Rogers Campbell. My grandfather’s name still haunts the people who loved him the most. Killed in 1987. Hog tied. Placed in a choke hold. Died. Then the system denied excessive force. No justice.
Fast forward to 33 years later. His granddaughter, a social work student who graduated from the University of Southern California, marches with her colleagues June 13, 2020 to Los Angeles City Hall joined by hundreds of people protesting police brutality and highlighting the Black Lives Matter movement.
The issues, police brutality against African American people and the general climate of racism in the country, have not changed. I am his granddaughter, a black woman, and a social worker.
Social workers cannot be silent in this tremendous moment in American history. We are not just child welfare workers. We are therapists and we are advocates. The National Association of Social Workers’ Code of Ethics focuses on service, social justice, dignity and worth of the person, importance of human relationships, integrity, and competence. Similarly, the Black Lives Matter statement is centered on both social justice and the dignity and worth of a person.
According to the NASW Code of Ethics, “social workers should understand cultures and its function in human behavior and society, recognizing the strengths that exist in all cultures.” It also states that “social workers should have some knowledge of their clients’ cultures and be able to demonstrate competence in the provision of services that are sensitive to clients’ cultures and the difference among people and cultural groups.”
To my white colleagues in social work, we need you now more than ever. It is time to help take a stand. We want you and to some degree need you as allies, requiring you to be open to evaluate yourself by becoming more sensitive and aware of your privilege but equally important, to recognize that there is a beauty in difference and learning how to accept and love the differences that make us unique.
Colored blindness, the sentiment of “I don’t see color,” does not help the cause. We must acknowledge our differences and celebrate them – that is the root of what America is supposed to be. We are a mixing pot of cultures. As many of our clients will be Black and brown people, seeking knowledge to help you understand not only white privilege, implicit bias, microaggression and how you may have contributed to the problem. It is not our responsibility to teach you, but rather your responsibility to seek out the knowledge that is all around you.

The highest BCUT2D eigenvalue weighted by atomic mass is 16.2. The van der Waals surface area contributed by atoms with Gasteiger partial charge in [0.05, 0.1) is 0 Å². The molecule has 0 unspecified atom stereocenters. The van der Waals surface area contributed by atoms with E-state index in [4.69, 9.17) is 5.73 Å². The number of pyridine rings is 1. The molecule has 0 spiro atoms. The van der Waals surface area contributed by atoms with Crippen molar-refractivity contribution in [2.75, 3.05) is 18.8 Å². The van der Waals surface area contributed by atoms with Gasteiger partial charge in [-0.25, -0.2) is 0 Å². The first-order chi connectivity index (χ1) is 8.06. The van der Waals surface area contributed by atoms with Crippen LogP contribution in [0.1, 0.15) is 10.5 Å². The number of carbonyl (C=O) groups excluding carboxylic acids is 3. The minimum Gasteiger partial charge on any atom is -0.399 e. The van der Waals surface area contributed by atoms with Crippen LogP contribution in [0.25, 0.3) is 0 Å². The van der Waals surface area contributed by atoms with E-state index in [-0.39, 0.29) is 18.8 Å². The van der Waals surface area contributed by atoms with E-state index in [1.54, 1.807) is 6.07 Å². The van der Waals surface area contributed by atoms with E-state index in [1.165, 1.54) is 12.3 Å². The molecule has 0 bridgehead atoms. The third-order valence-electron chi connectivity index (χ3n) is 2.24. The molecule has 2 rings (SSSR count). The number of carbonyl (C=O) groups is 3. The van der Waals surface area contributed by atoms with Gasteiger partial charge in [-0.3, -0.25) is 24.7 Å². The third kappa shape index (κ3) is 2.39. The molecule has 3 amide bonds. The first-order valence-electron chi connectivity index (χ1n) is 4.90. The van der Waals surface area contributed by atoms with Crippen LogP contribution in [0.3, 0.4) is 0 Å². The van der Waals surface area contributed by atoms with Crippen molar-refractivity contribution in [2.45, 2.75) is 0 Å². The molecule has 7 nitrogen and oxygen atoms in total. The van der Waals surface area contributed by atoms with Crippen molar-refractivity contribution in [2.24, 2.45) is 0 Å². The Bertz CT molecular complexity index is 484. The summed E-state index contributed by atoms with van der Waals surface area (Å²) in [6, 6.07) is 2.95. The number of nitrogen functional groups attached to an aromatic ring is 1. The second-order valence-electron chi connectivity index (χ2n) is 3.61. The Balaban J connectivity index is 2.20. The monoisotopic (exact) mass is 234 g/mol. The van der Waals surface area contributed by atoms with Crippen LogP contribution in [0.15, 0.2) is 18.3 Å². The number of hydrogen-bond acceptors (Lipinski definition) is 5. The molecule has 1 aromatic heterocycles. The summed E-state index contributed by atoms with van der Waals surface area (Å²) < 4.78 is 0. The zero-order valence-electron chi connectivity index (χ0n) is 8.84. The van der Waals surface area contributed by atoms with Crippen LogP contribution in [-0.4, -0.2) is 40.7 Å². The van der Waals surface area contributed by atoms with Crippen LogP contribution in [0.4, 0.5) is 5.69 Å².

To my Black and brown therapists, remember to take care of yourself during this time. We have to create safe spaces for the discussion of such progressive and traumatic circumstances. Sit in silence, weep, journal or draw, create poetry, become more involved with your friends and family.
It is important to hold one another up during these times. Remember you are not only fighting the stigmas from the world, but you are fighting the stigmas that are alive in social work itself. We Black and brown therapists are holding the fort down for our clients, and our own traumas and triggers, while educating those around us of how important Black Lives Matter and mental health are during this time.
As a whole, we have to be careful on how the system continues to push inequality, injustice, and stigmas on our clients. Educate yourself even more and then ask questions. This goes for white, brown, and Black therapists. Now does that mean that your Black and brown colleagues will always want to have the conversation? No, absolutely not. Ask them if they are even in a place to talk about the racial climate right now? If they say no, do not take it personal.
This conversation and these times are mentally, emotionally, spiritually, and physically draining. Self-care is self-preservation and therefore we must take this time seriously. Do not think that you are so strong that you can take on the world. None of us are. It takes all of us to get through times like these.
Most importantly, it is time to seek appropriate justice for those whose voices have been silenced. We need to be allied and, in this process, together. Now that the protests are slowing down and there is less talking, it’s an even better time to pick up the fight. Together we stand or together we fall, but social workers cannot be silent.
Talor Hawkins is a graduate student at the University of Southern California School of Social Work.